Google must have caved on something. She's getting romantic.

Phil 3:14 said...

It's not about making sense. It's about aesthetics. What feels right?

Professor, several have already given great example of how this rule blocks clear communication. The written word is not about "how it looks". Its about the concepts and images its trying to convey.

So when will I start putting the punctuation inside the quotes, how about "never"?

JAL said...

I'm voting present.

No, actually, I am usually a stickler for the American style (inside the quotes). OTOH, there are sometimes when it really seems like it looks / feels better outside the quotes. The example is a good -- example.

As for Leon @7:53 -- yes, that makes sense, but don't the Brits (and "the rest of the world") *always* put the punctuation mark outside?

Think parentheses. If the comment is included as part of the sentence, the punctuation goes outside the last round bracket. If the comment inside the parentheses is a complete thought / sentence, the period goes inside the parentheses.

I have been noticing more hybridization.

Probably due to global warming.

LawGirl said...

drudge illiterati says:

LawGirl said "...put only one space between sentences whenever I'm using any font except Courier (which is always)."

If you wouldn't put punctuation is parenthesis, you shouldn't put punctuation in quotes.


Nope. That's a different convention altogether.

Quotation marks and parentheses serve different purposes. Parentheses contain non-essential information and serve to separate material from the rest of the sentence. Being separate, they do not contain end punctuation unless they encompass the entire sentence.(Some people like to put complete thoughts in parentheses because, apparently, those thoughts are non-essential.)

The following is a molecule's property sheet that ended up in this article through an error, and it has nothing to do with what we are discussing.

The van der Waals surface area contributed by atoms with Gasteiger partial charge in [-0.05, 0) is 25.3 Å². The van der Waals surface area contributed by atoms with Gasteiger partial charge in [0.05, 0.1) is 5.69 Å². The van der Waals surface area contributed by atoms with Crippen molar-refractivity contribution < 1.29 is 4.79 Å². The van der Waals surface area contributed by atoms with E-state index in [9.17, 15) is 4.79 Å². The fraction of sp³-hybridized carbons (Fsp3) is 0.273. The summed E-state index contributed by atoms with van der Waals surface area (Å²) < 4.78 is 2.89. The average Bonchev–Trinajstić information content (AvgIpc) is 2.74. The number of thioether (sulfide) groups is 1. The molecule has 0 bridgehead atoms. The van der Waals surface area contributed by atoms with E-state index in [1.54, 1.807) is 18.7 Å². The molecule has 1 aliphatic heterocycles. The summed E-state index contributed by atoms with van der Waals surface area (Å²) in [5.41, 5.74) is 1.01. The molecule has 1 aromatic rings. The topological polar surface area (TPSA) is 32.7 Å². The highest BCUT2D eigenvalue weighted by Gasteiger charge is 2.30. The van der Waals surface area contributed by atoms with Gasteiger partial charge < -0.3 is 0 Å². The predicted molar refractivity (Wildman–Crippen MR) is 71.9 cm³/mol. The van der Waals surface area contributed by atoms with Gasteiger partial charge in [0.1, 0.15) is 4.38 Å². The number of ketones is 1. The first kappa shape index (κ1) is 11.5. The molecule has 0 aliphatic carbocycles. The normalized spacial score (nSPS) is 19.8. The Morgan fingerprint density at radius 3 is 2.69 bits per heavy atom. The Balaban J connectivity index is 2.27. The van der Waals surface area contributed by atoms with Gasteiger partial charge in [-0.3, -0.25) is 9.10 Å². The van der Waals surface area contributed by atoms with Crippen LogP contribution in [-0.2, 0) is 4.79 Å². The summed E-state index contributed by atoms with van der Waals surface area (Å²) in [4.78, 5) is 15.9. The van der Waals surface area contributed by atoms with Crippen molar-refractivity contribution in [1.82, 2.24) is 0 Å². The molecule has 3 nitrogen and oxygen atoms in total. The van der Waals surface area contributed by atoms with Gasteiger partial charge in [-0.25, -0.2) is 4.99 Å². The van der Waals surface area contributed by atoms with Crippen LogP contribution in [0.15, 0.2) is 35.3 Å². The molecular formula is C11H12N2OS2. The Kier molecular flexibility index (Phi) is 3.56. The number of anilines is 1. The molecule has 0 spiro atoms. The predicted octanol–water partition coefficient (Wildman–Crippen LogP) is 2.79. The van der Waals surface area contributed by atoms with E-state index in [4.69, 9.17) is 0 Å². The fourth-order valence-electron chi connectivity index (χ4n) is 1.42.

Quotation marks serve an entirely different function. They do not contain non-essential information at all, but rather to set apart material that is quoted from others and for emphasis, among other purposes.

JAL said...

Yeah Skyler!

I still put two spaces after a period even though some computer programs eat that up.

It give a VISUAL CUE that the thought changes.

Computers are the number one cause of some of the ugliest graphics in the history of mankind. Any idiot can cut and paste from a veritable cornucopia of good and bad graphics available online.

The written page has a graphical impact also and running stuff together is a killer for the content too.

Look how hard it is to read people who don't take visual breaths in making their comments.

The space-space makes sense-sense.

JAL said...